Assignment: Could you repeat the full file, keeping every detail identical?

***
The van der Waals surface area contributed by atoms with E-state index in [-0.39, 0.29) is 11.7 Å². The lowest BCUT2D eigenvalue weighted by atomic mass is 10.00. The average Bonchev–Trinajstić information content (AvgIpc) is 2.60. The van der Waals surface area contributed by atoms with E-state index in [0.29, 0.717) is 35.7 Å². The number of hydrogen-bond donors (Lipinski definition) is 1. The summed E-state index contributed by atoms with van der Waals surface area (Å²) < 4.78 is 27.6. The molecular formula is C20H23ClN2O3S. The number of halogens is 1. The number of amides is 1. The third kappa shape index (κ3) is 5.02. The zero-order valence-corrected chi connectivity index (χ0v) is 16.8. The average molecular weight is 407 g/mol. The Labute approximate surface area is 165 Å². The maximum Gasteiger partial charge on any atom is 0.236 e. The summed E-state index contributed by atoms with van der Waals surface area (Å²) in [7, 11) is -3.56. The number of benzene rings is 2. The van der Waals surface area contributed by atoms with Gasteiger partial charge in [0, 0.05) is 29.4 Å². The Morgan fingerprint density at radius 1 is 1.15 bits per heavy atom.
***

The van der Waals surface area contributed by atoms with E-state index in [-0.39, 0.29) is 11.7 Å². The lowest BCUT2D eigenvalue weighted by atomic mass is 10.00. The average Bonchev–Trinajstić information content (AvgIpc) is 2.60. The van der Waals surface area contributed by atoms with E-state index in [0.29, 0.717) is 35.7 Å². The number of hydrogen-bond donors (Lipinski definition) is 1. The summed E-state index contributed by atoms with van der Waals surface area (Å²) < 4.78 is 27.6. The molecular formula is C20H23ClN2O3S. The number of halogens is 1. The number of amides is 1. The third kappa shape index (κ3) is 5.02. The zero-order valence-corrected chi connectivity index (χ0v) is 16.8. The average molecular weight is 407 g/mol. The Labute approximate surface area is 165 Å². The maximum Gasteiger partial charge on any atom is 0.236 e. The summed E-state index contributed by atoms with van der Waals surface area (Å²) in [7, 11) is -3.56. The number of benzene rings is 2. The van der Waals surface area contributed by atoms with Gasteiger partial charge in [0, 0.05) is 29.4 Å². The Morgan fingerprint density at radius 1 is 1.15 bits per heavy atom.